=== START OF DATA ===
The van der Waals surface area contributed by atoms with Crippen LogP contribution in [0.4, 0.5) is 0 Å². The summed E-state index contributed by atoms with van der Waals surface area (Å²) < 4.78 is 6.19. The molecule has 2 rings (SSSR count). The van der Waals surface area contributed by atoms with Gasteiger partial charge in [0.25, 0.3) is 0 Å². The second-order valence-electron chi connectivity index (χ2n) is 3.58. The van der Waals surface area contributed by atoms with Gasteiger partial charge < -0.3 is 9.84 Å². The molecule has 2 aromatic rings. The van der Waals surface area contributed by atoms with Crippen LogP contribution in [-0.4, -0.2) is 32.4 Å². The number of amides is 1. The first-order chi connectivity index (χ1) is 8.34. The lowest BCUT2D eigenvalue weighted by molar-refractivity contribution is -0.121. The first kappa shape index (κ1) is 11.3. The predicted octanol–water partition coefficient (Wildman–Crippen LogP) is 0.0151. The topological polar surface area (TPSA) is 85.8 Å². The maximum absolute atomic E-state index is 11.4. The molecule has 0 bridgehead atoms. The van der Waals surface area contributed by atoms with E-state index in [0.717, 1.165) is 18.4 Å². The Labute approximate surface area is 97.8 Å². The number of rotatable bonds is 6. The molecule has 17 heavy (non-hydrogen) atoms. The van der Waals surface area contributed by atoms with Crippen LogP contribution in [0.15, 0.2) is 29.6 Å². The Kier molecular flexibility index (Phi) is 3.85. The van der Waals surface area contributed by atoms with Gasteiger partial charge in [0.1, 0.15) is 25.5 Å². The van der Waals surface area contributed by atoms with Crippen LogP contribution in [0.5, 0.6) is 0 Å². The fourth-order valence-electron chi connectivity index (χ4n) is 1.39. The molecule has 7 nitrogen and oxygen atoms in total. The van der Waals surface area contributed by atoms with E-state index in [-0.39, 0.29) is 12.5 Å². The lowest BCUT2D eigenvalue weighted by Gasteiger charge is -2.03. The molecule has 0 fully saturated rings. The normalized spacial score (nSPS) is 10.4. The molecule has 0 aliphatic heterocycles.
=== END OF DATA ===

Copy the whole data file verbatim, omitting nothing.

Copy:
The van der Waals surface area contributed by atoms with Crippen LogP contribution in [0.4, 0.5) is 0 Å². The summed E-state index contributed by atoms with van der Waals surface area (Å²) < 4.78 is 6.19. The molecule has 2 rings (SSSR count). The van der Waals surface area contributed by atoms with Gasteiger partial charge in [0.25, 0.3) is 0 Å². The second-order valence-electron chi connectivity index (χ2n) is 3.58. The van der Waals surface area contributed by atoms with Gasteiger partial charge < -0.3 is 9.84 Å². The molecule has 2 aromatic rings. The van der Waals surface area contributed by atoms with Crippen LogP contribution in [-0.4, -0.2) is 32.4 Å². The number of amides is 1. The first-order chi connectivity index (χ1) is 8.34. The lowest BCUT2D eigenvalue weighted by molar-refractivity contribution is -0.121. The first kappa shape index (κ1) is 11.3. The predicted octanol–water partition coefficient (Wildman–Crippen LogP) is 0.0151. The topological polar surface area (TPSA) is 85.8 Å². The maximum absolute atomic E-state index is 11.4. The molecule has 0 bridgehead atoms. The van der Waals surface area contributed by atoms with E-state index in [0.717, 1.165) is 18.4 Å². The Labute approximate surface area is 97.8 Å². The number of rotatable bonds is 6. The molecule has 17 heavy (non-hydrogen) atoms. The van der Waals surface area contributed by atoms with Crippen LogP contribution in [0.15, 0.2) is 29.6 Å². The Kier molecular flexibility index (Phi) is 3.85. The van der Waals surface area contributed by atoms with Gasteiger partial charge in [0.1, 0.15) is 25.5 Å². The van der Waals surface area contributed by atoms with Crippen LogP contribution in [0.5, 0.6) is 0 Å². The fourth-order valence-electron chi connectivity index (χ4n) is 1.39. The molecule has 7 nitrogen and oxygen atoms in total. The van der Waals surface area contributed by atoms with E-state index in [-0.39, 0.29) is 12.5 Å². The lowest BCUT2D eigenvalue weighted by Gasteiger charge is -2.03. The molecule has 0 fully saturated rings. The normalized spacial score (nSPS) is 10.4. The molecule has 0 aliphatic heterocycles.